By LP Hastings
By Michael Goldstein
By R. Scott Moxley
By Gustavo Arellano
By Gustavo Arellano
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By Nick Schou
By Bethania Palma Markus
Then inspiration struck. Driving at 139 mph on a turbo-charged motorcycle, he got a hard bump while wearing a moldable mouthpiece. He wondered why he couldn't have handlebars that molded to the contours of his hands, as the mouthpiece did to his teeth. As soon as he got home, he learned that no such product existed—yet—so he began working on a concept and filed a patent for what became known as the Personagrip.
Asked if it's made from the same material as the mouthguard, Dellis replies, "It's compounded of six different materials, and I could tell you what it is, but I'd have to kill you."
His invention paid off when Emerson Fittipaldi took a Personagrip steering wheel to victory at the 1993 Indianapolis 500. "The wheel was stolen at the victory banquet," recalls Dellis. "I couldn't have designed a better publicity coup . . . and no, I had nothing to do with it."
Having decided that TV was the next step in getting the word out about the Personagrip, he attended an infomercial trade show in Las Vegas, where he met actress Darla Haun (Sunset Beach, Power Rangers), who introduced him to some producers. But they weren't much help, he says.
"They all said the same thing: 'Give me $100,000, and we'll get it on TV.' But by that time, it had won the Indy 500 three times, been in the hands of Formula One racers, the U.S. Olympic cycling team, world champion racquetball players . . . I thought it was time to get back to photography."
Chapter the Second: In which the Grim Reaper comes a-knockin', and Ed's world starts a-rockin'.
Christina Pham, a former Miss Vietnam ("It was just my lucky day!" she says of the pageant) wasn't greatly impressed with Dellis when she first met him in the mid-'90s. "One of my girlfriends threw a party in Irvine, and I think he came with one of his friends," she recalls. "He introduced himself as a photographer, and I was like, okay, whatever—because I do meet a lot of photographers, and they always try to hit on me."
Still, there was something about him that kept her from blowing him off completely, and they stayed in touch—he generally asking to photograph her and she responding in the negative.
But then came the motorcycle accident. When Pham heard about Dellis' crash, she visited him in the hospital, and, she says, her heart went out to him.
"I like to reach out and help people, especially when people have some medical condition," she says.
Dellis remembers, "She was the first person I remember when I came out of the coma, so no matter what, I'm always gonna have a soft spot in my heart for Christina. She was there taking care of me, as a friend. And, you know, how can you forget that?" He's coy on the nature of their relationship, saying only that they're "good buddies" and not a couple.
At the very least, though, she served as his muse. She finally agreed to let him photograph her, and when she saw the pictures, her reaction was strong. "I went, 'Oh. My. Gosh. We need to do something about this.'" She was so impressed by the shots that she insisted he pursue sexy photography full-time, with a little help. She came up with the idea for SexyGlamourShots.com.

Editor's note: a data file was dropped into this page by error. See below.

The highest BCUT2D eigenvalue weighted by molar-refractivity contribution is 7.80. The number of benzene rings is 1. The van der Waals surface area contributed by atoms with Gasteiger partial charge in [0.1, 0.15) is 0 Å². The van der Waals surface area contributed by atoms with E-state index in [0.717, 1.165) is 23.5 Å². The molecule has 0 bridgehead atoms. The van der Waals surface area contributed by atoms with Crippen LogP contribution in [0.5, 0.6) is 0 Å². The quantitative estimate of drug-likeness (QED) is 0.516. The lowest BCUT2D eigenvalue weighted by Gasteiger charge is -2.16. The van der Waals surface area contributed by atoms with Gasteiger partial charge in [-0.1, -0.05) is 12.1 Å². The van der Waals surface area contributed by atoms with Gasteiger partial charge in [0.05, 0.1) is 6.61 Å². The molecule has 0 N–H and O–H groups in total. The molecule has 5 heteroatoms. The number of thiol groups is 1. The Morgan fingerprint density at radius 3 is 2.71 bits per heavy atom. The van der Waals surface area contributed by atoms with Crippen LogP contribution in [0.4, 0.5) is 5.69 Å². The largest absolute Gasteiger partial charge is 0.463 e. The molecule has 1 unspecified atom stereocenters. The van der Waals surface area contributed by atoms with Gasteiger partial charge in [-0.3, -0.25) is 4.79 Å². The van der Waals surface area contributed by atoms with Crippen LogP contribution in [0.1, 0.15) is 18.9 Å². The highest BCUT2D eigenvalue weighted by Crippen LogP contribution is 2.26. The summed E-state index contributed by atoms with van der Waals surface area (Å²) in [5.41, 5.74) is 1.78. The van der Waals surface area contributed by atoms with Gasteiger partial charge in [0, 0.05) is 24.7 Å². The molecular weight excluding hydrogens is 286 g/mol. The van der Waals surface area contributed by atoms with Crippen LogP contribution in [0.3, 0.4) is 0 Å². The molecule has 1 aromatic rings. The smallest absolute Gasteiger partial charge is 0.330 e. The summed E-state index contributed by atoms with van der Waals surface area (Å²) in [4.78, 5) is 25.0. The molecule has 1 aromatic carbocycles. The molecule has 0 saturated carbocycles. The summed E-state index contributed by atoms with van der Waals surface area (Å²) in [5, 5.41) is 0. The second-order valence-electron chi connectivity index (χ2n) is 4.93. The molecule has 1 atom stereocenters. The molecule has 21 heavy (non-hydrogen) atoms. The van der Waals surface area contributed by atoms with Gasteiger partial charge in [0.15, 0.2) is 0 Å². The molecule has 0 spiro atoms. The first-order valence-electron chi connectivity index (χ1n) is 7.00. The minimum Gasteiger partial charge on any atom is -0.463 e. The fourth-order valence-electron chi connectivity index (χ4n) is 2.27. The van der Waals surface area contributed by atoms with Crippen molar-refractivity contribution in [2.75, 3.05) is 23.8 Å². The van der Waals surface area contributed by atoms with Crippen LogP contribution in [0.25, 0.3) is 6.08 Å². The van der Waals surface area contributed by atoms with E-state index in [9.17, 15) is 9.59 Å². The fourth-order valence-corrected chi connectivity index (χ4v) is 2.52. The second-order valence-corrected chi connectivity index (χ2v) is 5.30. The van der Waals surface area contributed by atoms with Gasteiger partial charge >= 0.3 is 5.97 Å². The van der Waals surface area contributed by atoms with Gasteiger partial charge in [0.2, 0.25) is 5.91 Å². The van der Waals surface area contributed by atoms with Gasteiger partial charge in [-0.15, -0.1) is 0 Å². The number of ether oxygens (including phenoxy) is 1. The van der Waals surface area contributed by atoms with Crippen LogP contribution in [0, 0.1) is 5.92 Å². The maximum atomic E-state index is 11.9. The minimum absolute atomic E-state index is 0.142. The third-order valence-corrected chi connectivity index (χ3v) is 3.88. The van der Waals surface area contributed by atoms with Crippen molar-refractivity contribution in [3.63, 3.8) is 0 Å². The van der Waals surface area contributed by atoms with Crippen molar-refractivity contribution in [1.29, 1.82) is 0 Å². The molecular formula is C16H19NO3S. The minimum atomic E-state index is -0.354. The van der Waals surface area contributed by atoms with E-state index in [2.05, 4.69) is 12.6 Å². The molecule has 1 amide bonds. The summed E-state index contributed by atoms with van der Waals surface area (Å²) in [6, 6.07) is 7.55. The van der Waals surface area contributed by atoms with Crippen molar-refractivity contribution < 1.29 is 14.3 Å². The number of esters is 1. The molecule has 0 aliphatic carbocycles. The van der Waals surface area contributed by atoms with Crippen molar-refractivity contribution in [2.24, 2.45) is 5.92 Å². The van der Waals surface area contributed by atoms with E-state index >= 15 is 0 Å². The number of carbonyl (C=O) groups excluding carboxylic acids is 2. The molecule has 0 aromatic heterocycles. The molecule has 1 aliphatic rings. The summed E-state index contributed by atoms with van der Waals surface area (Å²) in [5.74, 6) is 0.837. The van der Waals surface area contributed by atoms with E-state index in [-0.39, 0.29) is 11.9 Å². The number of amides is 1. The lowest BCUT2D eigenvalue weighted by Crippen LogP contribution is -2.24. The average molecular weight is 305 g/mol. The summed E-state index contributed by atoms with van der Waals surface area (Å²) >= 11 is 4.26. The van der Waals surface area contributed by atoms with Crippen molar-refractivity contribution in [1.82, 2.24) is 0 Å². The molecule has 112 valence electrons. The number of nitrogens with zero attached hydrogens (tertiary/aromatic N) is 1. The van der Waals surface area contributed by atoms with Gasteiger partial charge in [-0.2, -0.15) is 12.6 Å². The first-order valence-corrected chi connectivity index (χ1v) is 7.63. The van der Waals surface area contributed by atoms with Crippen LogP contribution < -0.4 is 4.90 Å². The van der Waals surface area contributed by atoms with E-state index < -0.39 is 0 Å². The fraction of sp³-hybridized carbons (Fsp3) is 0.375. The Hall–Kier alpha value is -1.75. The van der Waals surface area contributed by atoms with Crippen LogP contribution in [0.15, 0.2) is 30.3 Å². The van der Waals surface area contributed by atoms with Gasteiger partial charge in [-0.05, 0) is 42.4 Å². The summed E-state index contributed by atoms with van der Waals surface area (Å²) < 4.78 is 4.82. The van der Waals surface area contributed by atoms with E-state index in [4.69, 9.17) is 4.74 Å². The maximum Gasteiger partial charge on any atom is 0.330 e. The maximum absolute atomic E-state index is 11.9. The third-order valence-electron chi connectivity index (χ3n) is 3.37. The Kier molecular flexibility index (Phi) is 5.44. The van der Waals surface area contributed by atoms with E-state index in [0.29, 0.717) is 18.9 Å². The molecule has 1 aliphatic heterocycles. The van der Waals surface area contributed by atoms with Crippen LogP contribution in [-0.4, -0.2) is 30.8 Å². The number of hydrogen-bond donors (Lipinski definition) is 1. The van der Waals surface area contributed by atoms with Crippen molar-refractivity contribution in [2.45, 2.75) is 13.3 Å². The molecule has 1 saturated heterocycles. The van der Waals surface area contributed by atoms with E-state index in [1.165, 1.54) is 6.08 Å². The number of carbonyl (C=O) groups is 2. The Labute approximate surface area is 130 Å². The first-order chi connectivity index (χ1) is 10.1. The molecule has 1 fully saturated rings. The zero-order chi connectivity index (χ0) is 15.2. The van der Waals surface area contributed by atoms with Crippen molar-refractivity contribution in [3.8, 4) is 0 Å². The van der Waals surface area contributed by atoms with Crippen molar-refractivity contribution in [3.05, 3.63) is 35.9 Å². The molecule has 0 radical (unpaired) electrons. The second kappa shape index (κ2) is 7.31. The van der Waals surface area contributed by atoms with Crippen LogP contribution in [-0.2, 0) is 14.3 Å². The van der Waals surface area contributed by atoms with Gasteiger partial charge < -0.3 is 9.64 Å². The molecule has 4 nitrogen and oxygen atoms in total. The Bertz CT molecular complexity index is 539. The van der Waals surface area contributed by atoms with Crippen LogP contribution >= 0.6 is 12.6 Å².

"Asian girls, they can get very uncomfortable, because they don't want their pictures to be circulating around," she says. But, she notes, Dellis was more professional than any other photographers she had met, and she spread the word among her friends who might not otherwise have been comfortable with a white man. Pham says she knew she could trust him when she asked to see some of his other photos, and he refused to show her any that hadn't been cleared for sharing by the models themselves.
Dellis had done sexy shots before—some nude, some not, and others in a gray area. One of his favorites is of a female biker wearing a leather jacket and nothing but gold-painted skin underneath, with the shadow of her nipple reflecting on her leg, though her actual breast remains hidden. After the accident, he says, he noticed a change in his perceptions: "I see shadows now. When I'm moving the lights, the lights are the byproduct of how I see shadows. Every woman has her own sense of propriety, and she might not want to show a certain part of her body, and rather than have her edit during the photoshoot by posing, what I do is that I manipulate the lights, so that there's shadow, and therefore mystery, in areas that causes the viewer to go deeper into the picture and want to see more, when indeed they can't."
It's this atmospheric style that endears him more to female clients now. Prior to the crash, he says, his style was "patently obvious."
"I enjoy the mystery now."
Business is generated almost entirely by word of mouth via previous clients, and he doesn't come cheap. "Other photographers use the Internet to make up for the time and money they lose shooting on the cheap," he says. "I charge enough so that I don't need to do that." Clients can be as modest or wild—or as anonymous—as they wish. And if she wants to go for the full nudity, he delivers three separate photo CDs: one suitable for public viewing, one for close friends only, and one called "private eyes," which he says is normally reserved for lovers.
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